Bartleby the Scrivener by Herman MelvilleAcademics hail it as the beginning of modernism, but to readers around the world—even those daunted by Moby-Dick—Bartleby the Scrivener is simply one of the most absorbing and moving novellas ever. Set in the mid-19th century on New York Citys Wall Street, it was also, perhaps, Herman Melvilles most prescient story: what if a young man caught up in the rat race of commerce finally just said, I would prefer not to?
The tale is one of the final works of fiction published by Melville before, slipping into despair over the continuing critical dismissal of his work after Moby-Dick, he abandoned publishing fiction. The work is presented here exactly as it was originally published in Putnams magazine—to, sadly, critical disdain.
Bartleby the Scrivener Summary
The Lawyer begins by noting that he is an "elderly man," and that his profession has brought him "into more than ordinary contact with what would seem an interesting and somewhat singular set of men the law-copyists, or scriveners. Bartleby is, according to the Lawyer, "one of those beings of whom nothing is ascertainable, except from the original sources, and, in his case, those were very small. Before introducing Bartleby, the Lawyer describes the other scriveners working in his office at this time. The first is Turkey, a man who is about the same age as the Lawyer around sixty. Turkey has been causing problems lately.
Like many artists, Melville felt constrained to choose between art and money. The turning point of his career came in Instead, he cultivated a more spiritual language to express the darker, enigmatic side of the soul. Like his letters, Melville's style became tortuous and demanding; his themes questioned the nature of good and evil and what he perceived as upheaval in universal order. His readers, accustomed to the satisfying rough and tumble of his sea yarns, were unable to make the leap from straightforward adventure tale to probing fiction. The gems hidden among lengthy, digressive passages required more concentrative effort than readers were capable of or willing to put forth.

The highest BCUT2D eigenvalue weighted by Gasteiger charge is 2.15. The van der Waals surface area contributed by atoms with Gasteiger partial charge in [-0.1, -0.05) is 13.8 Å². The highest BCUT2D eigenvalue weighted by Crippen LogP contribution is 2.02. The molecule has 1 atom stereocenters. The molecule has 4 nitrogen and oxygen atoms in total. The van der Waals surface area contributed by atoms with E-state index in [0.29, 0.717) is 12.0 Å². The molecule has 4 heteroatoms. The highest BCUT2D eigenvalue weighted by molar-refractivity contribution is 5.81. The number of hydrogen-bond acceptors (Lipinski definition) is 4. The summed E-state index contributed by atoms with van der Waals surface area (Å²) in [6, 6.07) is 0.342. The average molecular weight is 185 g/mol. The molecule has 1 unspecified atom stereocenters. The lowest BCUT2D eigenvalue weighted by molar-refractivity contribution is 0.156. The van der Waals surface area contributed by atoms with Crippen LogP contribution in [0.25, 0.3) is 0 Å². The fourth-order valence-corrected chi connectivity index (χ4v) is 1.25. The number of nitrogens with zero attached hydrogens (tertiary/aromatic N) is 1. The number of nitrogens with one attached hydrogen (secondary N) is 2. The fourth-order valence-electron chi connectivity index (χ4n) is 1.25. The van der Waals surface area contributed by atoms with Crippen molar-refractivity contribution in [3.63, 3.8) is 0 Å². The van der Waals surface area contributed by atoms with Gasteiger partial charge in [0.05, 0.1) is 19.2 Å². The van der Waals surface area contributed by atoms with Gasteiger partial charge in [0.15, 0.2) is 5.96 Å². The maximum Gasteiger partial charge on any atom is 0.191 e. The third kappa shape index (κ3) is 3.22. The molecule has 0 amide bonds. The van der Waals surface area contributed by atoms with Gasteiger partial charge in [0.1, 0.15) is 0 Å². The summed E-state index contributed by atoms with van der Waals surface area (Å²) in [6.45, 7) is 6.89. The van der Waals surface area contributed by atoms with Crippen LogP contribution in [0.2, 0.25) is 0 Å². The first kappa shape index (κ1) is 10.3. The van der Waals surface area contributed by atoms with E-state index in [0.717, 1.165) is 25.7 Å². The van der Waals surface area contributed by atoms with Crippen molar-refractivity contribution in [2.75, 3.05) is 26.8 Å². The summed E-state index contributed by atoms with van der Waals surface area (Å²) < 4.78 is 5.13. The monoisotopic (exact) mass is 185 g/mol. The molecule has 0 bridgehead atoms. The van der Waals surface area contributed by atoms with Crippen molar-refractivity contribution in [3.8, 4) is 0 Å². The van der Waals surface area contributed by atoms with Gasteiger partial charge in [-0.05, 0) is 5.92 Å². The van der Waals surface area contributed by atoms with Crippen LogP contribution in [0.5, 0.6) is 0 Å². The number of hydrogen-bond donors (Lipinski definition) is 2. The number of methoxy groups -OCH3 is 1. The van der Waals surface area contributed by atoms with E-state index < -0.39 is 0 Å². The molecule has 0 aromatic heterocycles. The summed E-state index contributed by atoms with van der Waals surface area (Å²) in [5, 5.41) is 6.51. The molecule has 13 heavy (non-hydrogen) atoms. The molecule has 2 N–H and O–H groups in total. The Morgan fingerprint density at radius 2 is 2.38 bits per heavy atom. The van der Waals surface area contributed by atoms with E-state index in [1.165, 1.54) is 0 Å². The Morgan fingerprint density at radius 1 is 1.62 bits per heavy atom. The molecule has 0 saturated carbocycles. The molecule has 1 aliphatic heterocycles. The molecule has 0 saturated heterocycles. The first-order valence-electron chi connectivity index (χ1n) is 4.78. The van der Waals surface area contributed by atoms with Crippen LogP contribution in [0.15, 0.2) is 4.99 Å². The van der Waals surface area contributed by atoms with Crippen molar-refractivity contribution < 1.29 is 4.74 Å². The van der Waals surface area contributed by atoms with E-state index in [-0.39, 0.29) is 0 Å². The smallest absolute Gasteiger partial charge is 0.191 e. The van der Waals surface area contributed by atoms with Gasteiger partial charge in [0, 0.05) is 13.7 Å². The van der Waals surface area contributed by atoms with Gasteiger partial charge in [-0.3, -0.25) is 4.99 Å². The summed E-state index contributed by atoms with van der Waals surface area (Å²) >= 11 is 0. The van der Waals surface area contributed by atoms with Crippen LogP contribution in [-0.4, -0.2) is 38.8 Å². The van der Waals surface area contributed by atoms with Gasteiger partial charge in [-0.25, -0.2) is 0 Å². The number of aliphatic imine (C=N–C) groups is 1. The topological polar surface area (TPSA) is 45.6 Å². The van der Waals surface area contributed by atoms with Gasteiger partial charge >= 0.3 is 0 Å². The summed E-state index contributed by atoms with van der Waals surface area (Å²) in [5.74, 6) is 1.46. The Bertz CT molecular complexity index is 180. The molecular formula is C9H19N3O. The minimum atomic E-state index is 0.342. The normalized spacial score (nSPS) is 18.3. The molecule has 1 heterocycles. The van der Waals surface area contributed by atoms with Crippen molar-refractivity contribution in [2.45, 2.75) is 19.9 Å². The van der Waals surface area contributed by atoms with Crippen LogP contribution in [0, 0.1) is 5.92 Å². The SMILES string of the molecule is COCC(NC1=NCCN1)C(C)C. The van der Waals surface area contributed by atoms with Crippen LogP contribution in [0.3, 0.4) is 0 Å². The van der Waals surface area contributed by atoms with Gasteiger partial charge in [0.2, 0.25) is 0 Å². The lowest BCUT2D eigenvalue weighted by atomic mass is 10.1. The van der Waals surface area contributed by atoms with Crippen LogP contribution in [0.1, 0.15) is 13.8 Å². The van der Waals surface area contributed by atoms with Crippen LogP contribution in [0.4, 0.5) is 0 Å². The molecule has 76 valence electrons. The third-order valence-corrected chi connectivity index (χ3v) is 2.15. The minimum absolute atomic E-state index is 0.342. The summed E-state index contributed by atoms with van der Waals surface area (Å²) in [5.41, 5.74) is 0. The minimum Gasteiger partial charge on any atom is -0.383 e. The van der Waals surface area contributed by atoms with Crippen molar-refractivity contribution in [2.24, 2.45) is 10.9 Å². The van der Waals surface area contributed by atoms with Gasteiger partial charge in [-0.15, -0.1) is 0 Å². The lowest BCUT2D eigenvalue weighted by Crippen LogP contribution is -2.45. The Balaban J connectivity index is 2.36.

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How It All Goes Down
He declines to do what is asked of him over and above the basic task of copying documents. Towards the end of the story, he is discovered occupying the office at weekends. The statement juxtaposes a conditional with a negative sense, and this lends the reply its force. On the other hand, this choice and therefore expression of politeness is an illusion, for Bartleby blatantly refuses to do anything asked of him. What we witness in the story is a form of resistance based on the paradox of appearing to yield while yielding not at all. How could one fault such a genteel reply?